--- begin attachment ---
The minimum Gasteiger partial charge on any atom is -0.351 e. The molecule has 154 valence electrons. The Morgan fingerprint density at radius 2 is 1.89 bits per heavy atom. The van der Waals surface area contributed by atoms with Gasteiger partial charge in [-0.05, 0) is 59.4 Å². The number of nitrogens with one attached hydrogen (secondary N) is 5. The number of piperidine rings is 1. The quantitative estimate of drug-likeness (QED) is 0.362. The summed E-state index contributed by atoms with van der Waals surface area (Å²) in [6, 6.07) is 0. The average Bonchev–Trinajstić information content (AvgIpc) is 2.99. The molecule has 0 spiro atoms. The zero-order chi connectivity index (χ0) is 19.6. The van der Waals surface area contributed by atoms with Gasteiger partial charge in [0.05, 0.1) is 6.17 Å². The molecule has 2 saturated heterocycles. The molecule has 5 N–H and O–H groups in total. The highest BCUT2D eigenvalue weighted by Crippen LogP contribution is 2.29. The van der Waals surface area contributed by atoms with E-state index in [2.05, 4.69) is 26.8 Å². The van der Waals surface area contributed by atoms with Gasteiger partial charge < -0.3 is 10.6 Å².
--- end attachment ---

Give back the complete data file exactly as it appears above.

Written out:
The minimum Gasteiger partial charge on any atom is -0.351 e. The molecule has 154 valence electrons. The Morgan fingerprint density at radius 2 is 1.89 bits per heavy atom. The van der Waals surface area contributed by atoms with Gasteiger partial charge in [-0.05, 0) is 59.4 Å². The number of nitrogens with one attached hydrogen (secondary N) is 5. The number of piperidine rings is 1. The quantitative estimate of drug-likeness (QED) is 0.362. The summed E-state index contributed by atoms with van der Waals surface area (Å²) in [6, 6.07) is 0. The average Bonchev–Trinajstić information content (AvgIpc) is 2.99. The molecule has 0 spiro atoms. The zero-order chi connectivity index (χ0) is 19.6. The van der Waals surface area contributed by atoms with Gasteiger partial charge in [0.05, 0.1) is 6.17 Å². The molecule has 2 saturated heterocycles. The molecule has 5 N–H and O–H groups in total. The highest BCUT2D eigenvalue weighted by Crippen LogP contribution is 2.29. The van der Waals surface area contributed by atoms with E-state index in [2.05, 4.69) is 26.8 Å². The van der Waals surface area contributed by atoms with Gasteiger partial charge < -0.3 is 10.6 Å².